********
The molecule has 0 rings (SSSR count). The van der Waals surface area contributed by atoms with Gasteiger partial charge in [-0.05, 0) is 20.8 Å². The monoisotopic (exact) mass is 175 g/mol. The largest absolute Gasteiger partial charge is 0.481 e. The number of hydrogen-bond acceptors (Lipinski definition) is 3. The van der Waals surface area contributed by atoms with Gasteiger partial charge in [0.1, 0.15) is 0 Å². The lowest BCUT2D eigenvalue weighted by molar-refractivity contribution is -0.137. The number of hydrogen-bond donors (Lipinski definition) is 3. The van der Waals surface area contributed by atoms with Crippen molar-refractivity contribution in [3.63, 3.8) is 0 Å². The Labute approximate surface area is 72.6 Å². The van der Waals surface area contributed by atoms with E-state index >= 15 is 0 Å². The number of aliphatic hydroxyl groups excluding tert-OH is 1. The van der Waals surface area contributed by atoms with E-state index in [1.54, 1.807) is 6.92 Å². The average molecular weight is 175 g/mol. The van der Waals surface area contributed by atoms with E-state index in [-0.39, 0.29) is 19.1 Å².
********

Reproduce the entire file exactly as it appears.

The molecule has 0 rings (SSSR count). The van der Waals surface area contributed by atoms with Gasteiger partial charge in [-0.05, 0) is 20.8 Å². The monoisotopic (exact) mass is 175 g/mol. The largest absolute Gasteiger partial charge is 0.481 e. The number of hydrogen-bond acceptors (Lipinski definition) is 3. The van der Waals surface area contributed by atoms with Gasteiger partial charge in [0.1, 0.15) is 0 Å². The lowest BCUT2D eigenvalue weighted by molar-refractivity contribution is -0.137. The number of hydrogen-bond donors (Lipinski definition) is 3. The van der Waals surface area contributed by atoms with Crippen molar-refractivity contribution in [3.63, 3.8) is 0 Å². The Labute approximate surface area is 72.6 Å². The van der Waals surface area contributed by atoms with E-state index >= 15 is 0 Å². The number of aliphatic hydroxyl groups excluding tert-OH is 1. The van der Waals surface area contributed by atoms with E-state index in [1.54, 1.807) is 6.92 Å². The average molecular weight is 175 g/mol. The van der Waals surface area contributed by atoms with E-state index in [-0.39, 0.29) is 19.1 Å².